nep-ias New Economics Papers
on Insurance Economics
Issue of 2019‒04‒15
sixteen papers chosen by
Soumitra K. Mallick
Indian Institute of Social Welfare and Business Management

  1. The Impact of Public Health Insurance on Medical Utilization in a Vulnerable Population: Evidence from COFA Migrants By Timothy J. Halliday; Randall Q. Akee; Tetine Sentell; Megan Inada; Jill Miyamura
  2. Insurance with a deductible. A way out of the long term care insurance By KLIMAVICIUTE Justina,; PESTIEAU Pierre,
  3. Interactions between Social and Topping Up Insurance under ex-post Moral Hazard By Rosalind Bell-Aldeghi
  4. Six Features of Medicare Coordinated Care Demonstration Programs that Cut Hospital Admissions of High-Risk Patients (Journal Article) By Randall S. Brown; Deborah Peikes; Greg Peterson; Jennifer Schore; Carol M. Razafindrakoto
  5. Investment in children, social security, and intragenerational risk sharing By FAN Simon,; PANG Yu,; PESTIEAU Pierre,
  6. How Changes in Washington University's Medicare Coordinated Care Demonstration Pilot Ultimately Achieved Savings By Deborah Peikes; Greg Peterson; Randall S. Brown; Sandy Graff; John P. Lynch
  7. Job loss, disability insurance and health expenditures By Aniko Biro; Peter Elek
  8. Credit Where It's Due: Investigating Pathways from EITC Expansion to Maternal Mental Health By Gangopadhyaya, Anuj; Blavin, Fredric; Gates, Jason; Braga, Breno
  9. Optimal excess-of-loss reinsurance for stochastic factor risk models By Matteo Brachetta; Claudia Ceci
  10. Welcoming Remarks: at the Sixth Annual Community Banking in the 21st Century Research and Policy Conference, Federal Reserve System, Conference of State Bank Supervisors (CSBS) and Federal Deposit Insurance Corp. (FDIC), St. Louis, Mo. By Bullard, James B.
  11. How Does Contingent Work Affect SSDI Benefits? By Matthew S. Rutledge; Alice Zulkarnain; Sara Ellen King
  12. NDC: The Generic Old-Age Pension Scheme By Góra, Marek; Palmer, Edward
  13. Baby Bonuses and Early-Life Health Outcomes: Using Regression Discontinuity to Evaluate the Causal Impact of an Unconditional Cash Transfer By Lynch, John; Meunier, Aurélie; Pilkington, Rhiannon; Schurer, Stefanie
  14. Implications of Health Homes for NCQA Health Plan Accreditation By Center for Health Care Strategies; Mathematica Policy Research
  15. Language Premium Myth or Fact: Evidence from Migrant Workers of Guangdong, China By Wei, Xiahai; Fang, Tony; Jiao, Yang; Li, Jiahui
  16. The Relationship between Occupational Requirements and SSDI Activity By Matthew S. Rutledge; Alice Zulkarnain; Sara Ellen King

  1. By: Timothy J. Halliday (University of Hawaii at Manoa, UHERO, IZA); Randall Q. Akee (Brookings Institution and UCLA (on-leave), IZA, NBER); Tetine Sentell (University of Hawaii at Manoa); Megan Inada (Kokua Kalihi Valley Comprehensive Family Services); Jill Miyamura (Hawaii Health Information Corporation)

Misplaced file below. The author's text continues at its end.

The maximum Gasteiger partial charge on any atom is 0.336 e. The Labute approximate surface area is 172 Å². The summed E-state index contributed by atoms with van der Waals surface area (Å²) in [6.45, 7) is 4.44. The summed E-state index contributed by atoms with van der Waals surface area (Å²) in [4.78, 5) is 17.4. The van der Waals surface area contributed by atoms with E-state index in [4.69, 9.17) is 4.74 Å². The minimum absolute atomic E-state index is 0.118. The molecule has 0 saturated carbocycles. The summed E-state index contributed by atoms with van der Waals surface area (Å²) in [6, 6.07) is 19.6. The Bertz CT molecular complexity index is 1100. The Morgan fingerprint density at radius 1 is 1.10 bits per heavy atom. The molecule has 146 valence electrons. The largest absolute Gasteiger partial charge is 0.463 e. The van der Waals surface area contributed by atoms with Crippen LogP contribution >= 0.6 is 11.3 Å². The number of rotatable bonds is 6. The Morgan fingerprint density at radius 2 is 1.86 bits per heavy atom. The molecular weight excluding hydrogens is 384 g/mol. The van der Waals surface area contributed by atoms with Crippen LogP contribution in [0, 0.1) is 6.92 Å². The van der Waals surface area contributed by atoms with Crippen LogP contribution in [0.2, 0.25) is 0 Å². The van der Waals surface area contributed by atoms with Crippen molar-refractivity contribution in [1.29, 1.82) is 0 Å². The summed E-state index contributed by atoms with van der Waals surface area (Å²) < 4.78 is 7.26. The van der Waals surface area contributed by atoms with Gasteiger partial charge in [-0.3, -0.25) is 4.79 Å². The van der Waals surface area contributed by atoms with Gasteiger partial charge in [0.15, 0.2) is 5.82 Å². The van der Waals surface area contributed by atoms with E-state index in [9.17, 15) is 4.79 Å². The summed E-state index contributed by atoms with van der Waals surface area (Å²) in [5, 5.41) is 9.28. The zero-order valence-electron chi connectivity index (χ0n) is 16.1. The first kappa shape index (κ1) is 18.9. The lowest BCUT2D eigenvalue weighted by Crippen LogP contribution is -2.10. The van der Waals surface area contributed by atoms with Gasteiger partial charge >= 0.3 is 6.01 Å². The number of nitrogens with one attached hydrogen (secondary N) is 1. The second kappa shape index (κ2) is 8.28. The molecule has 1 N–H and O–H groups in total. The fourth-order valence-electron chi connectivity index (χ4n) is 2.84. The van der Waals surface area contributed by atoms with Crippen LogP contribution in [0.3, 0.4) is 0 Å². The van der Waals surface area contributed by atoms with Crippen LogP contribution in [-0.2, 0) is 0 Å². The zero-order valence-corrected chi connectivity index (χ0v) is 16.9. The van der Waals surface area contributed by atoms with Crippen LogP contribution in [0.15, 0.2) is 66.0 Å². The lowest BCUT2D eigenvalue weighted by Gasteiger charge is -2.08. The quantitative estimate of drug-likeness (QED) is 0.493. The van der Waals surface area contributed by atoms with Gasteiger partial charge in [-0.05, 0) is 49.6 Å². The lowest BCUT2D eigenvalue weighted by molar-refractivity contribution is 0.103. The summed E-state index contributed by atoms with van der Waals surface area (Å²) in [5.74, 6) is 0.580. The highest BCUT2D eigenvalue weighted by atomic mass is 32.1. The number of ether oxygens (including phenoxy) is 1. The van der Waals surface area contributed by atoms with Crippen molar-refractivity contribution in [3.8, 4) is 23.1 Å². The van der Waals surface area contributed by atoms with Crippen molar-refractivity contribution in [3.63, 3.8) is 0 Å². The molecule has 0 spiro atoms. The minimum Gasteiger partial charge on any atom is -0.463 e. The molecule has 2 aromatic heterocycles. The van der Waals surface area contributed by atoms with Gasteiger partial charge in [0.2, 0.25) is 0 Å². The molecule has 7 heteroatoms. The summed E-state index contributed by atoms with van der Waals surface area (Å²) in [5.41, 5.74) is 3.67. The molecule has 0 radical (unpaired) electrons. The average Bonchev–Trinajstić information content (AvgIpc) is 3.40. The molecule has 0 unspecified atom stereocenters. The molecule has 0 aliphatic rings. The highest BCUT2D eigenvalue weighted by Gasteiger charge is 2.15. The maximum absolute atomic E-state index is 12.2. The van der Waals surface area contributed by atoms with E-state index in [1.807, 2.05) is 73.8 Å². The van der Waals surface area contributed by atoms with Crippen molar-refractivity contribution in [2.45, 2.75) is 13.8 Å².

Abstract: In March of 2015, the State of Hawaii stopped covering the vast majority of migrants from countries belonging to the Compact of Free Association (COFA) in the state Medicaid program. As a result COFA migrants were required to obtain private insurance in health insurance exchanges established under the Affordable Care Act. Using statewide administrative hospital discharge data, we show that Medicaid-funded hospitalizations and emergency room visits declined in this population by 69% and 42% after the expiration of Medicaid eligibility. Utilization funded by private insurance did increase but not enough to offset the declines in publicly-funded utilization. This resulted in a net decrease in utilization. In addition, we show that uninsured ER visits increased as a consequence of the expiration of Medicaid benefits. Paradoxically, we also find a substantial increase in Medicaid-funded ER visits by infants after the expiration of benefits which is consistent with a substitution of ER visits for ambulatory care for the very young.
    Keywords: Immigration, Health Insurance, Cost Sharing, Medicaid, Insurance Exchange
    JEL: I10 I14 J61
    Date: 2019–04
  2. By: KLIMAVICIUTE Justina, (Vilnius University); PESTIEAU Pierre, (Université de Liège, CORE, UCLouvain and Toulouse School of Economics)
    Abstract: Long-term care (LTC) is one of the largest uninsured risks facing the elderly. In this paper, we first survey the standard causes of what has been dubbed the LTC insurance puzzle and then suggest that a possible way out of this puzzle is to make the reimbursement formula less threatening for those who fear a too long period of dependence. We adopt a reimbursement formula resting on Arrow’s theorem of the deductible, i.e. that it is optimal to focus insurance coverage on the states with largest expenditures. It implies full self-insurance coverage on the states with largest expenditures. It implies full self-insurance for the first years of dependency followed by full insurance thereafter. We show that this result remains at work with ex post moral hazard.
    Keywords: long-term care insurance, deductible, Arrow’s theorem, reimbursement rule
    JEL: G22 I13 J14
    Date: 2019–01–29
  3. By: Rosalind Bell-Aldeghi (Université de Bourgogne Franche-Comté, CRESE; LIRAES (EA4470), Université de Paris Descartes)